To be or not to be Charlie

-A Senegalese perspective on the Charlie Hebdo massacre…

When, on the 7th of January 2015, I heard what had happened in Paris, my throat felt dry and for a few moments I couldn’t speak. I hoped that if I closed my eyes…

The Charlie Hebdo massacre touched me not because I believe in the freedom of press, but because people, innocent people had been killed in my own country. It scared me as well. How could Paris, our city, my city, have been attacked?

My eyes followed the video on TV- Was this truly Paris, where people killed with such cold-blooded steel?

When I arrived in Senegal on the 19th of January, I knew that the massacre would be a delicate subject to talk about. All over Dakar, protests took place. On TV, the Senegalese were angry; the prophet Mohammed is not supposed to be made fun in this way. In some way I completely understand them. Islam is their religion, Mohammed is in their hearts and should be respected.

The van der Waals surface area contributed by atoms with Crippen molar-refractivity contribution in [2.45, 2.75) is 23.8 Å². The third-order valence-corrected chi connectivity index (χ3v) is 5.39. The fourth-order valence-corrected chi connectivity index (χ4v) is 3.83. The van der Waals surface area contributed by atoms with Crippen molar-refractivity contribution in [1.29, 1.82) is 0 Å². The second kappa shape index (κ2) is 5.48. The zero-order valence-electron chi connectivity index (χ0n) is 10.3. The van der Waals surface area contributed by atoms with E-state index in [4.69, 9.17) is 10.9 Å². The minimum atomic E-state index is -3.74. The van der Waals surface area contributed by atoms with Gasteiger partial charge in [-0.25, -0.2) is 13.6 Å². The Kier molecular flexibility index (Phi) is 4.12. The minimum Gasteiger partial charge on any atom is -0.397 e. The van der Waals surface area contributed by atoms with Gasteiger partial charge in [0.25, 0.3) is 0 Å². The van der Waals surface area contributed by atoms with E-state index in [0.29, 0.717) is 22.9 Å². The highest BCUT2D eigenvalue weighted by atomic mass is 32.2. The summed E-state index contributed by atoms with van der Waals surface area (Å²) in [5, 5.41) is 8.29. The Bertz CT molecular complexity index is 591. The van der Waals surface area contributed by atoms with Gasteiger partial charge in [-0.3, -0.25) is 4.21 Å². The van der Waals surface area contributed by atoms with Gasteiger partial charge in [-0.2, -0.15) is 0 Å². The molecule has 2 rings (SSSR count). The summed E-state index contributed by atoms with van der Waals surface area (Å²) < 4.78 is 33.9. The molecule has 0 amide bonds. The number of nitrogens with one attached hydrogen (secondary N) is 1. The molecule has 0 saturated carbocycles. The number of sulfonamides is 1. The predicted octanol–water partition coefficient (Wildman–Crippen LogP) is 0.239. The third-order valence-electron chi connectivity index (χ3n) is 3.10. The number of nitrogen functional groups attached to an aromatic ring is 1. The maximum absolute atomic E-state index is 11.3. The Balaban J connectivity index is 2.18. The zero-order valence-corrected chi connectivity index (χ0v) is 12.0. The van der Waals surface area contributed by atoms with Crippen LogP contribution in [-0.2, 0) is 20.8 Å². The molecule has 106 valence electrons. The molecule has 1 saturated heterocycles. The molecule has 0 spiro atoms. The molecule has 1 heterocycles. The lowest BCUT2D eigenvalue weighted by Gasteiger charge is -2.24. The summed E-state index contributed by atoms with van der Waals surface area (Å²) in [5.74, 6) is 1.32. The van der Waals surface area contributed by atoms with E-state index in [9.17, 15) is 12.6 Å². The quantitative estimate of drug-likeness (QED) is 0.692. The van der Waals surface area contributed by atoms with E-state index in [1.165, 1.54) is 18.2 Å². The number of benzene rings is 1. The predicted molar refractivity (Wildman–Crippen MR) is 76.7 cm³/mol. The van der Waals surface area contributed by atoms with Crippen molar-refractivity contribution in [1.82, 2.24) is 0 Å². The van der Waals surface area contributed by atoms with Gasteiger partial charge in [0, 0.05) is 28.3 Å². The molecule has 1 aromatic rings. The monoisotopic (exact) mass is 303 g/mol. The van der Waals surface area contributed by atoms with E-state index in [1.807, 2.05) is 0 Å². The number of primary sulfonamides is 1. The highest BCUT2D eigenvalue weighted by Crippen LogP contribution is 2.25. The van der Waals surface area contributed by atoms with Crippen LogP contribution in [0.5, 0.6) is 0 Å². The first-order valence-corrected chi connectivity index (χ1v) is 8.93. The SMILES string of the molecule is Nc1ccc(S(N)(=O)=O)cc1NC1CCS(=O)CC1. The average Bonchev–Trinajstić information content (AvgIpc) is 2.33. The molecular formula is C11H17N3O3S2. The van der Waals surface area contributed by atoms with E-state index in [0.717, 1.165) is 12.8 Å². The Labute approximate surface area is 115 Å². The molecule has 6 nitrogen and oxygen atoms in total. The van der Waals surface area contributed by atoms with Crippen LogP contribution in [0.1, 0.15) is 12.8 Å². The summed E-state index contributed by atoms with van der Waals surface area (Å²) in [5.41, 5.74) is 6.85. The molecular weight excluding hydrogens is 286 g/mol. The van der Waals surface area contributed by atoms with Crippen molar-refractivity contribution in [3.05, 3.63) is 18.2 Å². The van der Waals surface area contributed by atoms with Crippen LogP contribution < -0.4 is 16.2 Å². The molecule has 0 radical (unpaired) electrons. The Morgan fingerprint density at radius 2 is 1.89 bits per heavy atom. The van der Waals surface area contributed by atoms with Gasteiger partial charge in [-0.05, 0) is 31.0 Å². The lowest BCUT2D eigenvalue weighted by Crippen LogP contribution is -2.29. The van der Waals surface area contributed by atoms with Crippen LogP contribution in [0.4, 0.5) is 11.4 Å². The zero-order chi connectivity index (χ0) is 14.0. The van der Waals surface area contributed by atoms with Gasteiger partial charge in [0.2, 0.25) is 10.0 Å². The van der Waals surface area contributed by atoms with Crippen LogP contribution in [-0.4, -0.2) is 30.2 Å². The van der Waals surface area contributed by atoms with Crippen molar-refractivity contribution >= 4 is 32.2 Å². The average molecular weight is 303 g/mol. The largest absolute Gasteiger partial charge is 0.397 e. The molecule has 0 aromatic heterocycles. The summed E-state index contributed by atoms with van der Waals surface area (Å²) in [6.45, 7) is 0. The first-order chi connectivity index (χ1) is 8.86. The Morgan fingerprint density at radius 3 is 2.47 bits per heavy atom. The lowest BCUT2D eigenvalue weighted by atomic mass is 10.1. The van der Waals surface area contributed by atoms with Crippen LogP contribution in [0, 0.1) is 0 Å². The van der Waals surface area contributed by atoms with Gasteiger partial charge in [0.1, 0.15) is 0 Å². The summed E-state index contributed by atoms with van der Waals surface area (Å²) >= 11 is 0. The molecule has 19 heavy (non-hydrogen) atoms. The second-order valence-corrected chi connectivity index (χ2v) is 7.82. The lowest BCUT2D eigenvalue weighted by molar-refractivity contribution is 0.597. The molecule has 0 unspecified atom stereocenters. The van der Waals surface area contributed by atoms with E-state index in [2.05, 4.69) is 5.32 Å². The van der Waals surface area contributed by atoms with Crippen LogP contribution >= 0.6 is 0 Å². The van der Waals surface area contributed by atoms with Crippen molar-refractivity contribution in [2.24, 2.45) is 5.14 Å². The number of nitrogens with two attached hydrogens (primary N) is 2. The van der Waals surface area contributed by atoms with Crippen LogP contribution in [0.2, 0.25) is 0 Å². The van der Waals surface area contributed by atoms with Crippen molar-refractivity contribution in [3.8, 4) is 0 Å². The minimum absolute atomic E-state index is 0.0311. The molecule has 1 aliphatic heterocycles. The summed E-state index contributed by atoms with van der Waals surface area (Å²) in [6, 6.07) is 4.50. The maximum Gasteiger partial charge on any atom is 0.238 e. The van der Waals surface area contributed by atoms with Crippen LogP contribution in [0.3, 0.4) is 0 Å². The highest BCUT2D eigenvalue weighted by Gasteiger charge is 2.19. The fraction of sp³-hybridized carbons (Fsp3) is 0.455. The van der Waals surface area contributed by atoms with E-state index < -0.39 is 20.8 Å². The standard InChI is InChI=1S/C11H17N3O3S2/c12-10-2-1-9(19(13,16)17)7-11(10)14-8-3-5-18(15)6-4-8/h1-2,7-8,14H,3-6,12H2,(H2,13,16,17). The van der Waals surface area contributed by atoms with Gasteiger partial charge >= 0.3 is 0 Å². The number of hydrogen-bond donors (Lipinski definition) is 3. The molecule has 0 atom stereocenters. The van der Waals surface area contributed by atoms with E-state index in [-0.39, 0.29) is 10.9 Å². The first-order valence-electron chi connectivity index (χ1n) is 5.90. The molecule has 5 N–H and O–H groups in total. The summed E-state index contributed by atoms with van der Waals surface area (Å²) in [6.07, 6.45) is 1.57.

Religion has always been a delicate subject. Even though I myself believe in the freedom of press, I understand why the Senegalese do not agree with the publications of Charlie Hebdo.

Every time I talked with Senegalese about the massacre, I felt a pinch in my heart. I felt as if the fact that innocent people had died was a completely oblivious fact, become unimportant, invisible. It was wierd to talk about the massacre from such a different perspective in which people didn’t see death, but an attack upon their religion.

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